James. He worked in a body shop in Jackson. This is the first portrait that I took in the city. Later, I gave him a print, and he called me to talk. He is from Jackson and had worked in that shop for many years.
The Woodrow Wilson Street farmer’s market!  I love this place. It reminds me of what it was like when I went to the farmer’s market in Columbia, South Carolina with my grandmother—rows of produce laden booths, sugar cane stalks, people visiting.  This farmer’s market is down to two regular booths, but it is my favorite place.
The farmer's market
The body shop where James worked.
Smith County watermelon season!  I was driving by when I saw a school bus filled to the brim with watermelons. I had to stop to talk to the man in the bus. While I was there, this gentleman walked up to buy a melon.
The Jackson train yard
The man who doesn’t own the laundry mat. He is there every day to make sure things are running smoothly.
Through Rhonda Blasingame, a talented quilter, a group of women were able to get a grant from the Mississippi Arts Commission to quilt together  They have now been meeting every Wednesday for eight years! I loved being able to join them to start learning to quilt.  This is Ms. Christine.  She started quilting in 2014 and has made 16 quilts so far.
Deebinder Singh, “Dee” or The Dude With the Food.  He moved here in March of 1998 from India. He and his mother owned this whole building.  They worked together until his mother passed away in August of 2017. Dee lives in the back of the building with his Great Dane, Denny.  
My children are almost always with me when I am exploring Jackson and talking to people we meet. I  never noticed this building, until, one day, I did.  My daughter hopped out to explore on her own.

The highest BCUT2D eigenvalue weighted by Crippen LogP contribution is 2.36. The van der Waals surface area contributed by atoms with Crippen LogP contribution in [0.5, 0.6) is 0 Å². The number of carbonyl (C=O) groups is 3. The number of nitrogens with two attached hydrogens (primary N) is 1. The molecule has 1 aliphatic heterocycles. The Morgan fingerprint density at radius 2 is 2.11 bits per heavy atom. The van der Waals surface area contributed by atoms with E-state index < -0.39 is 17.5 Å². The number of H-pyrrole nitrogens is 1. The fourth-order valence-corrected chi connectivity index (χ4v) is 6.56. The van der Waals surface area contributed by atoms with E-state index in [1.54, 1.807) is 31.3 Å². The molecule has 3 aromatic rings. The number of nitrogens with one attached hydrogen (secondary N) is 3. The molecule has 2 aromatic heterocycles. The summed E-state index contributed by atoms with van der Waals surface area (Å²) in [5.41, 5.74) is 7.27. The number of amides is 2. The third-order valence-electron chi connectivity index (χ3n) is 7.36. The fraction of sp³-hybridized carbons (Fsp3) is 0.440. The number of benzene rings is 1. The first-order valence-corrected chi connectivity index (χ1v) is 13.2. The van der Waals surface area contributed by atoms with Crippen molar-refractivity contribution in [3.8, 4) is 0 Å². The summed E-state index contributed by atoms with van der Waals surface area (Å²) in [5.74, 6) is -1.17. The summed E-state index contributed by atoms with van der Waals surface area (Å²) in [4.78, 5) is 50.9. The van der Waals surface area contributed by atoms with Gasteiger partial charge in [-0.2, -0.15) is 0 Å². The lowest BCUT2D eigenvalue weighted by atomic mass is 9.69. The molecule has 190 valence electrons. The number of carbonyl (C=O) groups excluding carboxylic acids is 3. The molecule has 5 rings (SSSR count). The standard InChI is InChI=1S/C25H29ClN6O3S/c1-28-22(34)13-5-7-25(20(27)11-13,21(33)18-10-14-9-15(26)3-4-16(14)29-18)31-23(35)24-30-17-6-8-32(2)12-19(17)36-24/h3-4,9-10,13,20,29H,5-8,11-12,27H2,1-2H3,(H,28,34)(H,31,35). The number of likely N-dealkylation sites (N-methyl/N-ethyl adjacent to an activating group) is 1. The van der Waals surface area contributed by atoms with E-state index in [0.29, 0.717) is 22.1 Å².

This is Governor Lawyer.  He has been taking care of this yard for 40 years.  When we bought the house five years ago, I thought that it looked like someone was mowing the yard, but I wasn’t sure.  One day, we saw Governor loading up his lawn mower and went to talk to him.  Thus, he continues to care for the yard.  He is getting older, but I learned that he cares for some of the older people in his community—doesn’t want them to feel like they have been forgotten.
This is Ms. Cassandra. She taught school for 9 years and was a mail lady for 21 years. For 15 years she had the same route! She was also a librarian at Lake Elementray school for 11 years.  She still helps with Girl Scouts and is active in her neighborhood. She has been quilting for 9 months. Ms. Cassandra has the most infectious laugh.

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Ashleigh Coleman

Ashleigh Coleman

Ashleigh Coleman was born in the mountains of Virginia. She received her BA in Art History and English from the University of South Carolina. Since 2010, Ashleigh has lived in rural Mississippi where her work explores the complexities of family life, her relationship to the landscape, and what it means to have a southern identity.